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Condition/Disorder Synonyms

  • Erb's palsy

  • Klumpke's palsy

  • Brachial plexus injury

  • Birth brachial plexus injury

ICD-9-CM Code1

ICD-10-CM Codes2

Preferred Practice Pattern3

Key Features

Description

  • Traumatic injury to the brachial plexus caused during delivery of an infant

Essentials of Diagnosis

  • Stretch or incomplete rupture of the plexus is the most common injury often resulting from vacuum or forceps delivery4

General Considerations

  • Classifications

    • Upper or Erb's palsy (C5, C6, and/or C7) is the most common: arm postured in shoulder adduction, internal rotation, neutral extension, elbow extension, forearm pronation, wrist and finger flexion

    • Lower or Klumpke's palsy (C8, T1) is rare: hand is flaccid

    • Total palsy (C5-T1): arm and hand involved

Demographics

  • About 1.5 per 1,000 infants4

Clinical Findings

Signs and Symptoms

  • Weakness of deltoid, biceps, brachioradialis, brachialis (Erb's palsy)

  • Weakness of wrist flexors and finger intrinsics (Klumpke's palsy)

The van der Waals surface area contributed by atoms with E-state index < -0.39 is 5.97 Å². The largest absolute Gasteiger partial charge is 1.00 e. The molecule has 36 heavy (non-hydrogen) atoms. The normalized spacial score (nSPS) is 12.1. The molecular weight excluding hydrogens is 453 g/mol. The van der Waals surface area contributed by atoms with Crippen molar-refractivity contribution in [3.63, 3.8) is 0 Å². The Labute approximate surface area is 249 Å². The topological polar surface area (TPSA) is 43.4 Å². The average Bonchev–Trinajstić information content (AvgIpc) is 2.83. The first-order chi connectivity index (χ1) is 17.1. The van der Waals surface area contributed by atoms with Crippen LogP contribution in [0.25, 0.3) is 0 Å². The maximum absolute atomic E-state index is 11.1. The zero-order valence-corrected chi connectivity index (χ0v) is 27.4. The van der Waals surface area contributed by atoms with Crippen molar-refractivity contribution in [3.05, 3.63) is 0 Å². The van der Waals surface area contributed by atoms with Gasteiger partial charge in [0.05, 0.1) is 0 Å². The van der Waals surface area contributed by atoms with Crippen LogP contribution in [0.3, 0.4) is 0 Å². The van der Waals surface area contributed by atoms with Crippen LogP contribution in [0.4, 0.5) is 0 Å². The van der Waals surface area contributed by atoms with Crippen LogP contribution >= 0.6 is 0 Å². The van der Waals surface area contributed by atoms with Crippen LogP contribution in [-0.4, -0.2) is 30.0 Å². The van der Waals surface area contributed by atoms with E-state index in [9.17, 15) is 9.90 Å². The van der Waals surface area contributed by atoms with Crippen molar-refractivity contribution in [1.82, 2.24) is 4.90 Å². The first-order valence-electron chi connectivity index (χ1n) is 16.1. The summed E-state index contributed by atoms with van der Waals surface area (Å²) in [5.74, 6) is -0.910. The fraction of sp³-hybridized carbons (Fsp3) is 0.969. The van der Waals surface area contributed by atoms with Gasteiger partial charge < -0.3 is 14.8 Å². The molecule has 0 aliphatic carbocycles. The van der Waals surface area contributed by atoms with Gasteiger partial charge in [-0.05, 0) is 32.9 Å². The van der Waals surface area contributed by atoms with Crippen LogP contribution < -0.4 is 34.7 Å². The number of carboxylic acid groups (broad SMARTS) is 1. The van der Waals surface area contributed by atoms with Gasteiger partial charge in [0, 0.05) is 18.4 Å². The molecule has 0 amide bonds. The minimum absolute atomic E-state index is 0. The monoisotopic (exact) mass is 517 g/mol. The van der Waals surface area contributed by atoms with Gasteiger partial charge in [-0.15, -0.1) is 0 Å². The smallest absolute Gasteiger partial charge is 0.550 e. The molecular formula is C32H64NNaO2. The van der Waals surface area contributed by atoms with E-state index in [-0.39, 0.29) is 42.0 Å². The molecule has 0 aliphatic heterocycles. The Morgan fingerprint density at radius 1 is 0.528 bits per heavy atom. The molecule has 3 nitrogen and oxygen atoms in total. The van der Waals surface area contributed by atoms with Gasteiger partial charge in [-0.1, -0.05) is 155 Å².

• All of the above plus sensory loss for total brachial plexus injury

Functional Implications

  • Limits ability to use involved arm for reaching, grasping, or participating in ADLs

  • Inability to weight bear on involved arm

  • Inability to attain quadruped position or creep on hands and knees

  • Asymmetrical use of arms

  • Neglect of involved side

Possible Contributing Causes

  • Compression

  • Traction on the shoulder with or without cervical rotation

  • Avulsion

  • Large birth weight

  • Breech presentation5

  • Shoulder dystocia5

Differential Diagnosis

  • Spinal cord injury

  • Stroke

  • Cerebral palsy

Means of Confirmation or Diagnosis

Imaging

  • Standard radiograph of arm and chest

  • CT scan

  • MRI

Diagnostic Procedures

  • EMG

Treatment

Medical Procedures

  • Surgery for nerve, tendon, or muscle transfers

  • Botox injections to antagonist muscles

Referrals/Admittance

  • Neurologist

  • Orthopedist

  • Occupational therapist

Impairments

  • Decreased strength

  • Decreased ROM

  • Asymmetrical in and/or delay of gross motor skills

Tests and Measures

Intervention

  • No ROM for 7 to 10-day-old infant5

  • Avoid lying on affected side

  • Avoid picking infant up under axilla

  • Splinting

  • Gentle, ...

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